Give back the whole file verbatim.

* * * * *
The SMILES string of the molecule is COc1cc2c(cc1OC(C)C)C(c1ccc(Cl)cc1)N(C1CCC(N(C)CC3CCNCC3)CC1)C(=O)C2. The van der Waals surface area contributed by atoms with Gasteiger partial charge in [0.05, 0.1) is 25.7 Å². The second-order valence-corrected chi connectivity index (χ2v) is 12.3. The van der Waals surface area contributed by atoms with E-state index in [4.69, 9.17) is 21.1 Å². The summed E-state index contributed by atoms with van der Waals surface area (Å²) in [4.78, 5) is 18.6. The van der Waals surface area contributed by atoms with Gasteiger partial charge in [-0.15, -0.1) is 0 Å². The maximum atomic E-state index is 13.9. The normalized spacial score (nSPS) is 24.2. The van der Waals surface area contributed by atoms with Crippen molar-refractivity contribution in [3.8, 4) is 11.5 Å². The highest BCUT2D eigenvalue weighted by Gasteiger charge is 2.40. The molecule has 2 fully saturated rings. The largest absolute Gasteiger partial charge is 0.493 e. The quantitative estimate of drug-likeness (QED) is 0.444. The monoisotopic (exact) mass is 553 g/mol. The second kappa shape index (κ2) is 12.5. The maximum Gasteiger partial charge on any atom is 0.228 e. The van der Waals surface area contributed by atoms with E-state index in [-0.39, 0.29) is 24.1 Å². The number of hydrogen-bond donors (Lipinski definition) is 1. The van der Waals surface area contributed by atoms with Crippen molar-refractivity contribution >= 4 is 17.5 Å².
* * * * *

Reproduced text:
The SMILES string of the molecule is COc1cc2c(cc1OC(C)C)C(c1ccc(Cl)cc1)N(C1CCC(N(C)CC3CCNCC3)CC1)C(=O)C2. The van der Waals surface area contributed by atoms with Gasteiger partial charge in [0.05, 0.1) is 25.7 Å². The second-order valence-corrected chi connectivity index (χ2v) is 12.3. The van der Waals surface area contributed by atoms with E-state index in [4.69, 9.17) is 21.1 Å². The summed E-state index contributed by atoms with van der Waals surface area (Å²) in [4.78, 5) is 18.6. The van der Waals surface area contributed by atoms with Gasteiger partial charge in [-0.15, -0.1) is 0 Å². The maximum atomic E-state index is 13.9. The normalized spacial score (nSPS) is 24.2. The van der Waals surface area contributed by atoms with Crippen molar-refractivity contribution in [3.8, 4) is 11.5 Å². The highest BCUT2D eigenvalue weighted by Gasteiger charge is 2.40. The molecule has 2 fully saturated rings. The largest absolute Gasteiger partial charge is 0.493 e. The quantitative estimate of drug-likeness (QED) is 0.444. The monoisotopic (exact) mass is 553 g/mol. The second kappa shape index (κ2) is 12.5. The maximum Gasteiger partial charge on any atom is 0.228 e. The van der Waals surface area contributed by atoms with E-state index in [-0.39, 0.29) is 24.1 Å². The number of hydrogen-bond donors (Lipinski definition) is 1. The van der Waals surface area contributed by atoms with Crippen molar-refractivity contribution >= 4 is 17.5 Å².